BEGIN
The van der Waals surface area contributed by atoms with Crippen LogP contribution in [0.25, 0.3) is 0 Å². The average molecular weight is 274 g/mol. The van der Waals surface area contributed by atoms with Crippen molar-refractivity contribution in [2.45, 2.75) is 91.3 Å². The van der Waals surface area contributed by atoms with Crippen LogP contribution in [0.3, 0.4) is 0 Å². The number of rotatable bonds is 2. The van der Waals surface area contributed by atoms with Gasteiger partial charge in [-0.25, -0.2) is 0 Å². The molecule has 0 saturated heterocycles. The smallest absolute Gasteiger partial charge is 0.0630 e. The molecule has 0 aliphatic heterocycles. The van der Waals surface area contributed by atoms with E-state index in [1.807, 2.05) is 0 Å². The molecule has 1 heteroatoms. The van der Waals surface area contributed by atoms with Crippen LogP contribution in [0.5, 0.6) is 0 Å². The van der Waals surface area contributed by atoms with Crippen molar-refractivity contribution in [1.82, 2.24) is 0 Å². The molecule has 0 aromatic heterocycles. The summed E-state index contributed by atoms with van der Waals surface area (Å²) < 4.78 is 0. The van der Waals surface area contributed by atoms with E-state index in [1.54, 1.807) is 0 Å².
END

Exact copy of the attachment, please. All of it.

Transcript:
The van der Waals surface area contributed by atoms with Crippen LogP contribution in [0.25, 0.3) is 0 Å². The average molecular weight is 274 g/mol. The van der Waals surface area contributed by atoms with Crippen molar-refractivity contribution in [2.45, 2.75) is 91.3 Å². The van der Waals surface area contributed by atoms with Crippen LogP contribution in [0.3, 0.4) is 0 Å². The number of rotatable bonds is 2. The van der Waals surface area contributed by atoms with Gasteiger partial charge in [-0.25, -0.2) is 0 Å². The molecule has 0 saturated heterocycles. The smallest absolute Gasteiger partial charge is 0.0630 e. The molecule has 0 aliphatic heterocycles. The van der Waals surface area contributed by atoms with E-state index in [1.807, 2.05) is 0 Å². The molecule has 1 heteroatoms. The van der Waals surface area contributed by atoms with Crippen LogP contribution in [0.5, 0.6) is 0 Å². The van der Waals surface area contributed by atoms with Crippen molar-refractivity contribution in [1.82, 2.24) is 0 Å². The molecule has 0 aromatic heterocycles. The summed E-state index contributed by atoms with van der Waals surface area (Å²) < 4.78 is 0. The van der Waals surface area contributed by atoms with E-state index in [1.54, 1.807) is 0 Å².